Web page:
With the spectacle that the #Super Bowl provides (and this year’s thrilling overtime game was no exception), the commercials almost always seem to get more attention than the game itself. Aside from being cute, funny, dumb, motivational, or political, Super Bowl advertisements can also provide a barometer for what technologies are starting to move the needle. That’s why a commercial aired by Hyundai and the broadcast of the game itself via #virtual reality (VR) are worth a second look.

Soldiers overseas participate in VR commercial

The premise of Hyundai’s advertisement was to have three soldiers deployed at a U.S. military airbase in Poland watch the game live in specially-designed rooms with 360 degree screens.

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What the soldiers didn’t know until they entered the room was that their families had been provided seats in Houston’s NRG Stadium, next to the cameras that broadcast the game to Poland.

The result was an immersive virtual reality experience that placed the soldiers in the stadium with their families and allowed them to enjoy the Super Bowl as though they were seated with them at the venue itself. There was no need to wear a clunky headset, because Hyundai had conveniently created a mini-theater with a #360 degree view, an exercise that was certainly not cheap but could pave the way for wider VR use in the future if it becomes more cost effective to design.

Hyundai documented the VR experience in a 90 second ad that aired immediately after the conclusion of the Super Bowl (no mean feat by itself).

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But the impact of VR in the most watched televised game of the year also extended this time to the actual broadcast. Although the entire football contest was not broadcast in VR, FOX Sports announced just a few days before the event that they would stream Super Bowl highlight clips of the game through their Sports VR App.

FOX provided the content as replays in “near real time,” with about 20 key plays made available through their app for Samsung Gear VR and Cardboard. And for fans without either, they could still watch the action in a 360 degree view. FOX also posted a brief, two-minute video of their pre-game preparations that was filmed in the virtual reality format.

NextVR courts the NFL for live viewing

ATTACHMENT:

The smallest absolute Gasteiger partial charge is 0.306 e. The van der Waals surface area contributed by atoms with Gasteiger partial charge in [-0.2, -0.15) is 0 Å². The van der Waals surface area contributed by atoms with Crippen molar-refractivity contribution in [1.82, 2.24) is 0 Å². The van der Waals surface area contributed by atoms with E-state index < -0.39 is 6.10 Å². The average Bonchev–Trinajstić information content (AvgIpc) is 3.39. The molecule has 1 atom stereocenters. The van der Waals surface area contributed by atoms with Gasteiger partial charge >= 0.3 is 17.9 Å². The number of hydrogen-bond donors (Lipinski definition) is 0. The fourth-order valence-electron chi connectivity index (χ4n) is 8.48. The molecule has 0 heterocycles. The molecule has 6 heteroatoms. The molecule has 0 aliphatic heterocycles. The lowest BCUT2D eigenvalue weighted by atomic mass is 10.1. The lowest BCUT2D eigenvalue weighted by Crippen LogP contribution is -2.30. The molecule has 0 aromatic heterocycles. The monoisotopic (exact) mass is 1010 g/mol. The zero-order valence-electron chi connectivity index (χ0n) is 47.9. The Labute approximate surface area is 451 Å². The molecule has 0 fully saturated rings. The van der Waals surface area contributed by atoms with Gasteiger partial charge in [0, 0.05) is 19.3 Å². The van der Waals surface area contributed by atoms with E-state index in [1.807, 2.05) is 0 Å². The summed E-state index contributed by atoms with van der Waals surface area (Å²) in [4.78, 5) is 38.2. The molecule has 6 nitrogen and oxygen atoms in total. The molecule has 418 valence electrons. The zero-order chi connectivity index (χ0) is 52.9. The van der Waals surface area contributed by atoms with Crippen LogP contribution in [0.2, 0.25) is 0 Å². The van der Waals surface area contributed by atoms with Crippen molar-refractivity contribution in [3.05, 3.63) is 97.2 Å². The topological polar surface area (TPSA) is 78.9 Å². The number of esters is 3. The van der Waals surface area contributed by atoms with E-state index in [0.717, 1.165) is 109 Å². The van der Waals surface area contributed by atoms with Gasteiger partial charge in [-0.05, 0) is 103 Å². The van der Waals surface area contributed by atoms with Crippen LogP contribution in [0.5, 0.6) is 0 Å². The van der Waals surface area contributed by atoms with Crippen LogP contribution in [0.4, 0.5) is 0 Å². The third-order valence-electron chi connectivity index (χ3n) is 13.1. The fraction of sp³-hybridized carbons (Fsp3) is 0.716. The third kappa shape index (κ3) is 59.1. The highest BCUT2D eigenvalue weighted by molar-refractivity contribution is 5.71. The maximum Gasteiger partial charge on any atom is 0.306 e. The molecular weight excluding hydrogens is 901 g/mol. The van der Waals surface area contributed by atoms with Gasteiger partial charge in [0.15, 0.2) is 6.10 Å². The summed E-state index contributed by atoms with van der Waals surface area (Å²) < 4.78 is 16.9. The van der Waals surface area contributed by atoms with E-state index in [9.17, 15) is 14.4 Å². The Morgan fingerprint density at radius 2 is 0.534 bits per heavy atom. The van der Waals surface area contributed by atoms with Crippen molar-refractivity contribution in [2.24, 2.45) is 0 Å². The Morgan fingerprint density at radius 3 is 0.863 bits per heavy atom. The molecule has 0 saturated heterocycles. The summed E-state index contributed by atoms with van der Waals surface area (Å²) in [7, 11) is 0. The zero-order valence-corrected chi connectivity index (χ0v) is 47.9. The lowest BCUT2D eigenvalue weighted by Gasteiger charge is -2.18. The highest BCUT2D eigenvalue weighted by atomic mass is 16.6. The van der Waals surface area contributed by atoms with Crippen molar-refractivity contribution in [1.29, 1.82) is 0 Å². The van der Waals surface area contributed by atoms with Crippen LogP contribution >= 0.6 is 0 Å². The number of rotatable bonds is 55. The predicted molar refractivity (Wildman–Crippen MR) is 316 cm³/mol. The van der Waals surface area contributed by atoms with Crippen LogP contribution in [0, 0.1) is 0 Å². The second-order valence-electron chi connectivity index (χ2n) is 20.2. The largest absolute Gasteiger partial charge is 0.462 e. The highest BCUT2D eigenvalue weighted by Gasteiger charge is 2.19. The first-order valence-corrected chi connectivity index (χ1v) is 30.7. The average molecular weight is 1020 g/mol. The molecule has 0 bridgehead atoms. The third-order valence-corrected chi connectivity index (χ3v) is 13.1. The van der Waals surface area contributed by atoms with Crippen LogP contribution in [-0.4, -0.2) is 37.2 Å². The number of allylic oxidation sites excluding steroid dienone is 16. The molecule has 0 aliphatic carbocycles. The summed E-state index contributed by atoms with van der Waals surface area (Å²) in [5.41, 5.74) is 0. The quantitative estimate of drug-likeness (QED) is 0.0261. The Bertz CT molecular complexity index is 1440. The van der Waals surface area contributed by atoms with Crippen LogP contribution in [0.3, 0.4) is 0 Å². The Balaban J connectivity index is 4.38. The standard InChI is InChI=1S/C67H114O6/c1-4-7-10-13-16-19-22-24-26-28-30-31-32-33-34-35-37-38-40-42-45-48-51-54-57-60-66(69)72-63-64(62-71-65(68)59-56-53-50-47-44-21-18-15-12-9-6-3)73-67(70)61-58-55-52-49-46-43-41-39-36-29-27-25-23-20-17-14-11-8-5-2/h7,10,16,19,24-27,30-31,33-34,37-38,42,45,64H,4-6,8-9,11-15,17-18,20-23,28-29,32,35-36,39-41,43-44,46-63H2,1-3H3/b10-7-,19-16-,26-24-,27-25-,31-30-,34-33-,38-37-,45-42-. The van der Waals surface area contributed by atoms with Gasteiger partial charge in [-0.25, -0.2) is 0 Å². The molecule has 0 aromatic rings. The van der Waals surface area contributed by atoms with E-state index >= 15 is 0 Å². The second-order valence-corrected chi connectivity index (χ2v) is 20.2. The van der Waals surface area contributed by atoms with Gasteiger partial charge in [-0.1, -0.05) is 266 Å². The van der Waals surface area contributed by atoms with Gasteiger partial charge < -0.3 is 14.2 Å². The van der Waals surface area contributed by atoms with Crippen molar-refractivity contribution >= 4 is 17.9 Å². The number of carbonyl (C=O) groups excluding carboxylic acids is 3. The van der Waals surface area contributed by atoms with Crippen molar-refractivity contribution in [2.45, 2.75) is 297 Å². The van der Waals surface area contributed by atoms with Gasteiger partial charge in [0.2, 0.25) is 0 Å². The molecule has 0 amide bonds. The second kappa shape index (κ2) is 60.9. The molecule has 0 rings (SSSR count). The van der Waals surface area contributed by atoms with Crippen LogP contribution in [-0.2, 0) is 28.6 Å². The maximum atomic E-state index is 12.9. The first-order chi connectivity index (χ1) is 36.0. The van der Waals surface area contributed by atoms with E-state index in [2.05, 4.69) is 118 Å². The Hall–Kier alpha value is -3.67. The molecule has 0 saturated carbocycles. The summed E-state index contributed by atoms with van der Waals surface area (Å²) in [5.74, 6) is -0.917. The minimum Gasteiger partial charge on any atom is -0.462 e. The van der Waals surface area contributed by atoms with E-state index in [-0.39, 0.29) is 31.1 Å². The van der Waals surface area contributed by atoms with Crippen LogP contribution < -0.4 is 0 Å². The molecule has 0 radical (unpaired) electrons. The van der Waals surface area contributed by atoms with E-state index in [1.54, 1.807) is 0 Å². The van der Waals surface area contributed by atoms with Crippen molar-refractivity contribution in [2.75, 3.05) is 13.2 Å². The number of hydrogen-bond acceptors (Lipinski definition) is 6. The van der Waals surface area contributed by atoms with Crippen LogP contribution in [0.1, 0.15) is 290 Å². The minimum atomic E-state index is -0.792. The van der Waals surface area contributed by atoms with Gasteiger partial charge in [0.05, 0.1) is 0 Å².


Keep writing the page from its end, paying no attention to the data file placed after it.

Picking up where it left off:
Last Sunday’s foray into VR content represents another step for an industry that truly needs mass adoption to succeed. At last year’s Super Bowl, where most of the pre-game events were held in San Francisco, fans got a chance to sample the immersive sports experience through an exhibit booth set up by NextVR, a virtual reality production company that has moved aggressively to capture the sports viewing market.

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NextVR has partnered with a wide range of broadcast partners, such as FOX, NBC, Turner Sports, and CNN to deliver live VR content. Live events in virtual reality are now available for the NBA, NCAA college sports, and NASCAR.

Yet, the biggest fish in the viewing pond – the NFL – has been tough to land. League executives have expressed concern about everything from the viewing angles to a fan’s ability to properly follow all of the action on a 100-yard field. They want their audience to focus on New England Patriots quarterback Tom Brady, instead of a ball boy wandering along the sideline. Because VR puts you right into the stadium, there’s a lot to see compared with a traditional TV broadcast where you get only what each separate camera provides.

NextVR has captured four professional football games in VR format for the league, and the NFL is continuing to run private tests to see what an entire game might look like. With each successive Super Bowl, the presence of VR is becoming more noticeable on the sporting world’s biggest stage. Perhaps the next game in 2018 will provide the “breakout opportunity” that VR content providers so desperately need.